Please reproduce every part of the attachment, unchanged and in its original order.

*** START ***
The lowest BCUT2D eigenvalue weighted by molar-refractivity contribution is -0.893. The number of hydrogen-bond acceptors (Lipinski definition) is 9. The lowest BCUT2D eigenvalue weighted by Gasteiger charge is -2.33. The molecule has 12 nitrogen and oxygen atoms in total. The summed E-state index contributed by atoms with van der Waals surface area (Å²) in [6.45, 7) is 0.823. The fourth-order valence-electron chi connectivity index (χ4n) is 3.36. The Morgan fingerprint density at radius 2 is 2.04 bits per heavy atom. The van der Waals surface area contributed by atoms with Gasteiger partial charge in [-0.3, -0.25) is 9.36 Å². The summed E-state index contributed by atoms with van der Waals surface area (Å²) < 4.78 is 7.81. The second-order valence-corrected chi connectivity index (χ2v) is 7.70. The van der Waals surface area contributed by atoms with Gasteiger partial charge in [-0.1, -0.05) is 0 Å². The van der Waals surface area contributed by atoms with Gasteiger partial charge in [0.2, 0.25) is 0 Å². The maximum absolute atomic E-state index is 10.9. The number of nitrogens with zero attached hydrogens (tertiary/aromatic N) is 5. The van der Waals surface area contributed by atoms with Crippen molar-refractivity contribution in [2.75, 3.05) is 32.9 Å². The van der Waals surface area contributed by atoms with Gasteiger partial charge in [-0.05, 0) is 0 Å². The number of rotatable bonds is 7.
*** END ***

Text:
The lowest BCUT2D eigenvalue weighted by molar-refractivity contribution is -0.893. The number of hydrogen-bond acceptors (Lipinski definition) is 9. The lowest BCUT2D eigenvalue weighted by Gasteiger charge is -2.33. The molecule has 12 nitrogen and oxygen atoms in total. The summed E-state index contributed by atoms with van der Waals surface area (Å²) in [6.45, 7) is 0.823. The fourth-order valence-electron chi connectivity index (χ4n) is 3.36. The Morgan fingerprint density at radius 2 is 2.04 bits per heavy atom. The van der Waals surface area contributed by atoms with Gasteiger partial charge in [-0.3, -0.25) is 9.36 Å². The summed E-state index contributed by atoms with van der Waals surface area (Å²) < 4.78 is 7.81. The second-order valence-corrected chi connectivity index (χ2v) is 7.70. The van der Waals surface area contributed by atoms with Gasteiger partial charge in [-0.1, -0.05) is 0 Å². The van der Waals surface area contributed by atoms with Gasteiger partial charge in [0.2, 0.25) is 0 Å². The maximum absolute atomic E-state index is 10.9. The number of nitrogens with zero attached hydrogens (tertiary/aromatic N) is 5. The van der Waals surface area contributed by atoms with Crippen molar-refractivity contribution in [2.75, 3.05) is 32.9 Å². The van der Waals surface area contributed by atoms with Gasteiger partial charge in [-0.05, 0) is 0 Å². The number of rotatable bonds is 7.